Monday, March 27, 2017

To the Lighthouse: Minimalist Tanka, not a word missing, not a word to be added

While in Japan tanka is a fixed form, Western poets have experimented with reduced line length. A minimalist tanka, a subgenre of English language tanka, is made up of five poetic phrases/ku, structured into two parts, and most importantly, one breath in length.

Selected Tanka

I am
I am not
I am
as I walk in & out
of mist

A. A. Marcoff
(See my detailed analysis,  Poetic Musings: Mist Tanka by A. A. Marcoff)

at the tip
of summer

Melissa Allen

the eyebrow moon
brings back your

Terra Martin

with you
as they say
outsing the trees

LeRoy Gorman

with or without
the ka-ching
of bones

LeRoy Gorman

snow light ...
a worn page
of Neruda
for the winter
in my heart

Chen-ou Liu

a red leaf
to the ground ...
the sound
of loneliness

Chen-ou Liu

Updated, March 28

foreclosure --
the height of a child
four-feet tall
penciled up
the doorjamb

Dru Philippou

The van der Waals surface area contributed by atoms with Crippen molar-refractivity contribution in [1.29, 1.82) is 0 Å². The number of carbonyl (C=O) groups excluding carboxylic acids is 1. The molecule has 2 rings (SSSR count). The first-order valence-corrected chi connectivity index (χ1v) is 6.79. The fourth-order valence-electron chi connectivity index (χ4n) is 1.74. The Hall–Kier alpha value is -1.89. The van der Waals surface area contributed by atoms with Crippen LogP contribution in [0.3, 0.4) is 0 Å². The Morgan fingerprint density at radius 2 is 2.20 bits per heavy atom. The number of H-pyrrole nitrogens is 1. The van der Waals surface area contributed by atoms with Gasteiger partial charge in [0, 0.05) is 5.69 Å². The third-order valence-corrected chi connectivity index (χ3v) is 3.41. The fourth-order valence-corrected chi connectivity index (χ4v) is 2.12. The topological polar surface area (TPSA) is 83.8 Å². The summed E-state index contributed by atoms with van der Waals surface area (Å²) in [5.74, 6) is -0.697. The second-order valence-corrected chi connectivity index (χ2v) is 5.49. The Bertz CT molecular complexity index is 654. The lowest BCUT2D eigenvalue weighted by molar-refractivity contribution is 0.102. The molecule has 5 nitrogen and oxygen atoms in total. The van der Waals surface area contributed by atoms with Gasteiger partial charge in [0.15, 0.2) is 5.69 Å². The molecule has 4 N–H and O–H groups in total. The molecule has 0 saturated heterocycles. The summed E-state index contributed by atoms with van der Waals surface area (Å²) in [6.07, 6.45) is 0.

Commentary by Ribbons Editor: ... The first line, "foreclosure," alerts the reader that what follows will be painful. The juxtaposition of the small detail in the last four lines with the first line lets the reader feel what foreclosure meant for that family: the child stopped growing at four feet and the safety of childhood ended too soon... "when I (Dru Philippou) composed this poem, I felt the oppression of the word 'foreclosure.' The pressure exists like a solid structure keeping the child down, cruelly stopping the possibility of natural growth. More logically, 'foreclosure' indicates the loss of a stable home ..." (Ribbons, 13:1, Winter 2017) 

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